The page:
I like to read before I write.
I like to write first thing in the morning, when my mind is still clear of daytime preoccupations, when I'm still close to the dream-state of sleep. And in that state I like to read before I start. I choose carefully. Right then, what I read is important.
There's a thin, porous membrane between reading and writing, and right then it's particularly porous. Whatever I read will enter my mind and my work: that voice will echo in my head, those rhythms will slide into my sentences. This reminds me of where I'm trying to be, and offers me a path to get there. It becomes a kind of touchstone. With each book I've written I've found myself using a particular book as a portal, a way back into my own work.
While I was writing This Is My Daughter I read The Journals of John Cheever. At that time we lived in Katonah, where I had a big study over the top of our garage. By the window was a big red plush armchair and Cheever's book lay on a table beside it. In the mornings I'd sit down and open the book at random. Since it was a journal, it didn't matter where I started or finished. I was thirsty for Cheever's extraordinary candor, his sense of loss, his compassion. His voice was clear and strong, and utterly authentic. Early in his career, he wrote about a reading he'd given at Princeton. Only a few students showed up, and he wrote humbly that this was because he was not well-known, and that perhaps he never would be. I was struck by his honesty, by the permission he gave himself to acknowledge pain and uncertainty, fear, sweetness, yearning. All that was important to me while I wrote my book; his became a kind of threshold for the place I wanted to be while I wrote my own.
While I was writing Sweetwater I read a new translation of Anna Karenina. While I was writing the end of that book I spent a month in Maine. It was January, and the days were cold and snowy, and the nights came early—perfect writing weather. I wrote all day and at night I sat by the fire and read about Anna, the dooming arc of her life. What I loved was the way Tolstoy focused, so tenderly and brutally, on the real moments that make up our lives. The way he revealed a whole world through those brief and brilliantly illuminated scenes. I couldn't get enough of that. It made me want to be Tolstoy, and I kept thinking of imitating his form, and writing chapters made up of a few pages, or a few paragraphs. I didn't do that, but I did feel as though I was drawing something from his glittering intensity.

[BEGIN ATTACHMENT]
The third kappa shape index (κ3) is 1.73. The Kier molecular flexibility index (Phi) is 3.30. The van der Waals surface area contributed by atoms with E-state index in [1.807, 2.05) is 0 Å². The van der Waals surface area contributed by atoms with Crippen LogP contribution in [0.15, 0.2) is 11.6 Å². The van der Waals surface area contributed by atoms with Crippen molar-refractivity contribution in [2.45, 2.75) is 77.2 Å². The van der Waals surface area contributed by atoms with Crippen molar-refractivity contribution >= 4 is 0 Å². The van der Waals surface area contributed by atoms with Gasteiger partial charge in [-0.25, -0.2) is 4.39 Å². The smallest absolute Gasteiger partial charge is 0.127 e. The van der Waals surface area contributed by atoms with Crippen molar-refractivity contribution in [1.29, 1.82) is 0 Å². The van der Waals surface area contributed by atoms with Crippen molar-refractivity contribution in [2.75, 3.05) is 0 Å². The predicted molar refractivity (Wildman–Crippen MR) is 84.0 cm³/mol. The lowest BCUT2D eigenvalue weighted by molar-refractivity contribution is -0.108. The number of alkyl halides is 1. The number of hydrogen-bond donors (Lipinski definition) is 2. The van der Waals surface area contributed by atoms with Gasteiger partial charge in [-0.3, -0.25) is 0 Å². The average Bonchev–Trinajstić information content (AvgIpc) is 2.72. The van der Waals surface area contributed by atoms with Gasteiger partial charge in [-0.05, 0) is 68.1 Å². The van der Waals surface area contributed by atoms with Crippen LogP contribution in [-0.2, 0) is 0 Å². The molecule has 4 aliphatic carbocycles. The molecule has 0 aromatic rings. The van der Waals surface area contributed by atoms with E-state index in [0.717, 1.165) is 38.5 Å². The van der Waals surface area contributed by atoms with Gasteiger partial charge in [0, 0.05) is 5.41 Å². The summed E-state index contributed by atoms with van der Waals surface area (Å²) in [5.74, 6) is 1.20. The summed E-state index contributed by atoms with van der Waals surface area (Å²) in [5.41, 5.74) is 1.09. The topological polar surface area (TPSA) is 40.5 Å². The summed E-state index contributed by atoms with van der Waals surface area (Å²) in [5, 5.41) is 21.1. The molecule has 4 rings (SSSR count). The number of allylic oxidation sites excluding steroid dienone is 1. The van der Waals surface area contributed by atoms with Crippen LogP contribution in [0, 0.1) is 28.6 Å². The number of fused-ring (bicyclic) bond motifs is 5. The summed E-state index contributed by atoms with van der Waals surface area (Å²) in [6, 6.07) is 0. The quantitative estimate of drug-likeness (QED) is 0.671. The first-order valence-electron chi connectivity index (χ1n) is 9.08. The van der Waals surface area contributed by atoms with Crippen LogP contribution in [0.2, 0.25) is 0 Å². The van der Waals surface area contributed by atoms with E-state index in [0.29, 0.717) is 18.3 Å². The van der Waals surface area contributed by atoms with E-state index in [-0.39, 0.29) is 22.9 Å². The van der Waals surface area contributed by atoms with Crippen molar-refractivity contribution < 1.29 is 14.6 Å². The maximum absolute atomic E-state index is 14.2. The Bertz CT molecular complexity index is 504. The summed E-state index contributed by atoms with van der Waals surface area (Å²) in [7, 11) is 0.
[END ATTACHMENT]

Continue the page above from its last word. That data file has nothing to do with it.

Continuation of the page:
While I was writing Cost I read Michael Cunningham's The Hours. I'm a Virginia Woolf fan, and I was dazzled by the way Cunningham channeled Woolf in that book. His writing seemed like a modern version of her voice, with its deep, lyrical, interior focus. I was mesmerized by his vision, which was also hers, the way the inner life, our thoughts and emotions, are interwoven among the outer life of facts and actions. His writing is beautiful and modern and often funny. I picked that book up, too, at random. I knew it all. I loved the scene in which Virginia's niece and nephews find a dead bird in the garden. "It might be the missing link between death and millinery," Virginia muses. I loved the way he moved so easily between the inner and the outer world, and I loved the poetry of his sentences. When a critic mentioned the Woolfian echoes in Cost I was delighted: both Woolf and Cunningham were my mentors.
When I was writing Sparta I read Ian McEwan's Atonement, but only one section. I was writing about men at war, and I wanted to hear a writer I admired on the same subject. The Dunkirk section in Atonement is brilliant, partly because McEwan wears his knowledge so lightly. He mentions that he used certain books for source material, but the account is as smooth and fluid as a memoir, as though the experience was his. I wanted to remind myself of this possibility. I wanted the sense of dropping into the ocean of someone else's sensibility. I wanted to remind myself that I could immerse myself completely in another's experience, in another place and time—war. That I could see the world through the eyes of someone utterly different from me. In this book McEwan is a chameleon, and his own persona, his own character and his life all seem to vanish as he moves inside someone else's life. As I wanted to do.
Who knows how fiction writing works? It's a mystery. But reading before writing offers me an interior channel to the place where it can happen. It allows me into someone else's world, and reminds me how I might make my own: the books I read make a path to the books I write.